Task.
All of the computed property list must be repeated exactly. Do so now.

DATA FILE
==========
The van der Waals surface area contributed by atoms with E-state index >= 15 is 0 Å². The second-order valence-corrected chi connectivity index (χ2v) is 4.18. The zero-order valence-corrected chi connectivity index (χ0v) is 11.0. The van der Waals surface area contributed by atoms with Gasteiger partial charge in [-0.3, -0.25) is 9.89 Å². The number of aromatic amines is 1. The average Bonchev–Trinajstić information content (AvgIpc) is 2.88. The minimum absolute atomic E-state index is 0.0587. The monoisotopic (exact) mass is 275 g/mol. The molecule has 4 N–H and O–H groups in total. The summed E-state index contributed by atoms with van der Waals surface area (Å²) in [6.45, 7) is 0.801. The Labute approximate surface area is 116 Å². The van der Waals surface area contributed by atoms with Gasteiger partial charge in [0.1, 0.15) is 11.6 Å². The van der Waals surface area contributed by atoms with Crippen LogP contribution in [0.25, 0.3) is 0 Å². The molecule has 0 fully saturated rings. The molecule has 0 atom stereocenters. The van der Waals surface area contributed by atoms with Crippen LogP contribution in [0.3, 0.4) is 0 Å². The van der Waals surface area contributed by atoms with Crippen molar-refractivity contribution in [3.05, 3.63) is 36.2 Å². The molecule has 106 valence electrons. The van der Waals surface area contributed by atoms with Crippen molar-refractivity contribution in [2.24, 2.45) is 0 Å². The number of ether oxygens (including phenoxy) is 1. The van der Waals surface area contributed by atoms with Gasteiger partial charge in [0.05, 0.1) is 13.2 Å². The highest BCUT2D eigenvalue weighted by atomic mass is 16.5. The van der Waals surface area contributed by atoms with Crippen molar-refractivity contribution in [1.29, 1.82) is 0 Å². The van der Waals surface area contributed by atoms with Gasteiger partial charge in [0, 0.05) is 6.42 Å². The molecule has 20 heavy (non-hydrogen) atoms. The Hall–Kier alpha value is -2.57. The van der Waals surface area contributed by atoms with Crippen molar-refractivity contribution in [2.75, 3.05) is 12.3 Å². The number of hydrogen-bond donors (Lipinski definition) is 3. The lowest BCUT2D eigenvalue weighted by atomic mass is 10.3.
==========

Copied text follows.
The van der Waals surface area contributed by atoms with E-state index >= 15 is 0 Å². The second-order valence-corrected chi connectivity index (χ2v) is 4.18. The zero-order valence-corrected chi connectivity index (χ0v) is 11.0. The van der Waals surface area contributed by atoms with Gasteiger partial charge in [-0.3, -0.25) is 9.89 Å². The number of aromatic amines is 1. The average Bonchev–Trinajstić information content (AvgIpc) is 2.88. The minimum absolute atomic E-state index is 0.0587. The monoisotopic (exact) mass is 275 g/mol. The molecule has 4 N–H and O–H groups in total. The summed E-state index contributed by atoms with van der Waals surface area (Å²) in [6.45, 7) is 0.801. The Labute approximate surface area is 116 Å². The van der Waals surface area contributed by atoms with Gasteiger partial charge in [0.1, 0.15) is 11.6 Å². The van der Waals surface area contributed by atoms with Crippen LogP contribution in [0.25, 0.3) is 0 Å². The molecule has 0 fully saturated rings. The molecule has 0 atom stereocenters. The van der Waals surface area contributed by atoms with Crippen LogP contribution in [0.3, 0.4) is 0 Å². The van der Waals surface area contributed by atoms with Crippen molar-refractivity contribution in [3.05, 3.63) is 36.2 Å². The molecule has 106 valence electrons. The van der Waals surface area contributed by atoms with Crippen molar-refractivity contribution in [2.24, 2.45) is 0 Å². The number of ether oxygens (including phenoxy) is 1. The van der Waals surface area contributed by atoms with Gasteiger partial charge in [0.05, 0.1) is 13.2 Å². The highest BCUT2D eigenvalue weighted by atomic mass is 16.5. The van der Waals surface area contributed by atoms with Crippen molar-refractivity contribution in [1.29, 1.82) is 0 Å². The van der Waals surface area contributed by atoms with Gasteiger partial charge in [0, 0.05) is 6.42 Å². The molecule has 20 heavy (non-hydrogen) atoms. The Hall–Kier alpha value is -2.57. The van der Waals surface area contributed by atoms with Crippen molar-refractivity contribution in [2.75, 3.05) is 12.3 Å². The number of hydrogen-bond donors (Lipinski definition) is 3. The lowest BCUT2D eigenvalue weighted by atomic mass is 10.3.